27. Cromartie High School, vol. 2 Eiji Nonaka. Silly, silly, stories about a high school full of punks.
  28. The Maxx, vol. 4 by Sam Kieth. I had forgotten how this series gets stranger & stranger as it went along.
  29. Ronin Hood of the 47 Samurai by Jeff Amano & Craig Rousseau. A blending of English & Japanese stories.
  30. Songs of Our Ancestors, vol. 3: Tree of Love by Patrick Atangan. (Library.)
  31. The Chuckling Whatsit by Richard Sala. Weirdly complex & creepy mystery. Cool stuff. (Library.)
  32. The King by Rich Koslowski. Excellent story about a reporter investigating an Elvis impersonator who claims to be the real thing. (Library.)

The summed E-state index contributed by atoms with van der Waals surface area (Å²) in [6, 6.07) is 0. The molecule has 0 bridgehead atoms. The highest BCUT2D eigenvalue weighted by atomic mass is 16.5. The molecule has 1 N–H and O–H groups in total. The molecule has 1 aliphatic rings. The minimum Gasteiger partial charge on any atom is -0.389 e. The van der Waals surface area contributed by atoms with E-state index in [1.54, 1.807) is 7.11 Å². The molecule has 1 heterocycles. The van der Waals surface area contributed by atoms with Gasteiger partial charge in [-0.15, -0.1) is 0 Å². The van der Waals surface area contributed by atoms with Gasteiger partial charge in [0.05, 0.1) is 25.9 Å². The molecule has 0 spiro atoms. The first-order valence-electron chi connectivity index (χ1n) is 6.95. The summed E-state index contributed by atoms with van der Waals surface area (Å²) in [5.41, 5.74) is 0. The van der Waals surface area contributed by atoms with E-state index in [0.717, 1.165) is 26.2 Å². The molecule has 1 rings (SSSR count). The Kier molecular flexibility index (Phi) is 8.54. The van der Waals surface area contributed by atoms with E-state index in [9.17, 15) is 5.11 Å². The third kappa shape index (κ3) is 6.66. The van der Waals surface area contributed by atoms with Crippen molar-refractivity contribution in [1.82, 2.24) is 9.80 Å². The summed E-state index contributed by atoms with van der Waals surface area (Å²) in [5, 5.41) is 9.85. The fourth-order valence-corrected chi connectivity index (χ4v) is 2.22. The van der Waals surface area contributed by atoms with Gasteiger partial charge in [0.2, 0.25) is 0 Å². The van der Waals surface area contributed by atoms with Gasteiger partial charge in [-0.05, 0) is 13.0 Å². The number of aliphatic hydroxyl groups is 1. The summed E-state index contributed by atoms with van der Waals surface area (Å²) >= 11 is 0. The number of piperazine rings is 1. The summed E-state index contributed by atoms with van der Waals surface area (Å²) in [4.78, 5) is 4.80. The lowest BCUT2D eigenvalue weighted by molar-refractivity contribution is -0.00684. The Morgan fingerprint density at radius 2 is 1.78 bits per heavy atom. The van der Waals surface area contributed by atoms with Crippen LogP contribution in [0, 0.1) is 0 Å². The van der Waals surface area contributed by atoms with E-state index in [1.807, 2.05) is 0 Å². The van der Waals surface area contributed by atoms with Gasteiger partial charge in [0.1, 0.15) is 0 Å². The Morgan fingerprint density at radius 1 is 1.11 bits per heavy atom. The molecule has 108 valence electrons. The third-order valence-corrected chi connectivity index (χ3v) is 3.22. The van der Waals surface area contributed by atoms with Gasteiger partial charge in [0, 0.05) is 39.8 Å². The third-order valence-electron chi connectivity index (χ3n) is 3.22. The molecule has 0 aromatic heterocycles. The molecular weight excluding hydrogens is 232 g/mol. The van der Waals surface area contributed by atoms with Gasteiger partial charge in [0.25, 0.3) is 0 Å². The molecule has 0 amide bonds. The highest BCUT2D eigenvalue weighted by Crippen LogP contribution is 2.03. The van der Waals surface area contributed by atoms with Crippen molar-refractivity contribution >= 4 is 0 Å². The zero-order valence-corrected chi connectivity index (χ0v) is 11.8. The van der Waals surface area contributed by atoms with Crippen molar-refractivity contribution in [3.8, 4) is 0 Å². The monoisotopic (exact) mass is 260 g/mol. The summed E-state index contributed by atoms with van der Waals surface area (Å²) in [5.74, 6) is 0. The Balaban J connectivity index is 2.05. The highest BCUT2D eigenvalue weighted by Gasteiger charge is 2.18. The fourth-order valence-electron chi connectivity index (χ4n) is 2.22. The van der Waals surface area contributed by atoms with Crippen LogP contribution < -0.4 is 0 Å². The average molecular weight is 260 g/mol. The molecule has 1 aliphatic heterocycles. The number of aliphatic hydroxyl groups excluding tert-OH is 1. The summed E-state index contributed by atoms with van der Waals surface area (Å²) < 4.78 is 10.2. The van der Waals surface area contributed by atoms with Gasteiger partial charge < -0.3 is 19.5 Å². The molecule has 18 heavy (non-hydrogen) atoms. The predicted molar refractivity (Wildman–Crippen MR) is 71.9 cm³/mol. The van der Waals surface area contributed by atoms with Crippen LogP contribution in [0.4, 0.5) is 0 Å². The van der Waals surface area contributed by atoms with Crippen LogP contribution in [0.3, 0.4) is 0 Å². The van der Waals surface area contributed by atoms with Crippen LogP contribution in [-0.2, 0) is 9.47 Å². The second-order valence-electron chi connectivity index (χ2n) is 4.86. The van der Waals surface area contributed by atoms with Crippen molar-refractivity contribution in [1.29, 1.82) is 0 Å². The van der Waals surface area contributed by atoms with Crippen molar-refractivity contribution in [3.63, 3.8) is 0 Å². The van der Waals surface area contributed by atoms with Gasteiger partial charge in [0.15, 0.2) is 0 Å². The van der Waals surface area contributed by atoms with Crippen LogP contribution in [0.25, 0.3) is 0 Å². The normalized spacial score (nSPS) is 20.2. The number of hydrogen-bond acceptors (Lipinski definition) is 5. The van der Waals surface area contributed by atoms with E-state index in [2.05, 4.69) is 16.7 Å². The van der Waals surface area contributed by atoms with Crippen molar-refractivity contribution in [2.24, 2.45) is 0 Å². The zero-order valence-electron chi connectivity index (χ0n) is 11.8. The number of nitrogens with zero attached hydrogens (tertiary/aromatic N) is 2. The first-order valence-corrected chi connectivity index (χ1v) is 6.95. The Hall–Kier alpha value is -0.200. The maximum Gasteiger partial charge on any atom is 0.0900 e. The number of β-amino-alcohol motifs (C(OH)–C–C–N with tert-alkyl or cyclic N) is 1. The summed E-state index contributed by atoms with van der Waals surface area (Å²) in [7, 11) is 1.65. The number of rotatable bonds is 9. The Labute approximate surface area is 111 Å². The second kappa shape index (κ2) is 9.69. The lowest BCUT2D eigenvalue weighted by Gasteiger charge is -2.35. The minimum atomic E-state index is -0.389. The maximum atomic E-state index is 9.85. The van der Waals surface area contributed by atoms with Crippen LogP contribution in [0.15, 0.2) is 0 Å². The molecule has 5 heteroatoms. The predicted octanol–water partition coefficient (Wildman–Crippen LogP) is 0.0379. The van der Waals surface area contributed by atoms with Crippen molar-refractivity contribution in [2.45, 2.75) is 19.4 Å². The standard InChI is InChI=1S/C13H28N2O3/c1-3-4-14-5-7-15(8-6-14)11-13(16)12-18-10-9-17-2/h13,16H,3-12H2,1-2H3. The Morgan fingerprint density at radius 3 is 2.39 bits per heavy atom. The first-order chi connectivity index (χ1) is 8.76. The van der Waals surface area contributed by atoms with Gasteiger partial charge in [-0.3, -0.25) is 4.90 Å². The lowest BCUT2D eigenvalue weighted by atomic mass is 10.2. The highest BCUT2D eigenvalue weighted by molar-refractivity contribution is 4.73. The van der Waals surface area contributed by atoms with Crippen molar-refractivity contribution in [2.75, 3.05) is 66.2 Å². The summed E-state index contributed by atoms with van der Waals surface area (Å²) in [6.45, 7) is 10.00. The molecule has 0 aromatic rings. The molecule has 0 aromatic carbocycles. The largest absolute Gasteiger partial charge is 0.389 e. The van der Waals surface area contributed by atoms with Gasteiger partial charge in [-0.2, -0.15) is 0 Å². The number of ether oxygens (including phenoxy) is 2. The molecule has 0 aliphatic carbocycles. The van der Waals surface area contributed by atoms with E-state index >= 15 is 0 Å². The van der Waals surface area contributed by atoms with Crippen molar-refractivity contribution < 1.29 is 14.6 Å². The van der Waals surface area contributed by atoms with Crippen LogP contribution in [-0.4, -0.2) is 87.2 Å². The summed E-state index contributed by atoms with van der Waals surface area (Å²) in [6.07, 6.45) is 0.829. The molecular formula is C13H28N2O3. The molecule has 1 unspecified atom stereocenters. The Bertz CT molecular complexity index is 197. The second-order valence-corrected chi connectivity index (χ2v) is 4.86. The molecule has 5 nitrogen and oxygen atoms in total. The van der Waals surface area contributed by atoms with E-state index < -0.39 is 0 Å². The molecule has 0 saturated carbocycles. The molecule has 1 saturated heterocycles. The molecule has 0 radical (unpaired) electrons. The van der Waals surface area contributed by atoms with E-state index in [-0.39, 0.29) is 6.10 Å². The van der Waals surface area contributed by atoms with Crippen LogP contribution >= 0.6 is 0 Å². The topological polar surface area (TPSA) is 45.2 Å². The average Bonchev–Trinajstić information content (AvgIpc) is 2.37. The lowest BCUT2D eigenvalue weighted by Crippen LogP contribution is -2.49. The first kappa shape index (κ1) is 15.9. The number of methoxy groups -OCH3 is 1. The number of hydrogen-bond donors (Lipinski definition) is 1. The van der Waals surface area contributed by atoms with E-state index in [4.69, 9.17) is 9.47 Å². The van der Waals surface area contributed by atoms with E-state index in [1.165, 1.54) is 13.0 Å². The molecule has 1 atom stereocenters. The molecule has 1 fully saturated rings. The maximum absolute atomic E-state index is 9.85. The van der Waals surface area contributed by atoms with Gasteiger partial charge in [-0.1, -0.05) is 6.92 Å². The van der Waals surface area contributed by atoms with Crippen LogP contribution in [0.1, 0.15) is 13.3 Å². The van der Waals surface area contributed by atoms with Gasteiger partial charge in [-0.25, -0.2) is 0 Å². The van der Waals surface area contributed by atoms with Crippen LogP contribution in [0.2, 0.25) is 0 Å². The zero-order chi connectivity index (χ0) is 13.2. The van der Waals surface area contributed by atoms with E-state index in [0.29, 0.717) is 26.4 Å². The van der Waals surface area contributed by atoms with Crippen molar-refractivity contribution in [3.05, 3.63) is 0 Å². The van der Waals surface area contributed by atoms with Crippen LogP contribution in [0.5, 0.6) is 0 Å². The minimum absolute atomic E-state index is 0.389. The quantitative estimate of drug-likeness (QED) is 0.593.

33. Gemma Bovery by Posy Simmonds. I was afraid that, never having read Madam Bovary, I wouldn't get any allusions, but knowledge of that book is not necessary to understand this one. Well-told story with excellent art. (Libray.)
  34. Everything Bad Is Good for You: How Today's Popular Culture Is Actually Making Us Smarter by Steven Johnson. The author makes some good points about how television shows have become more complex over the years and how many video games teach the basics of the scientific method (form hypothesis, test, re-evaluate hypothesis, retest, repeat as necessary). (Library.)
  35. Teen Titans/Outsiders: The Insiders by various. Superhero Sturm und Drang.
  36. Fullmetal Alchemist, vol. 5 by Hiromu Arakawa. Another manga series I wished were published more frequently.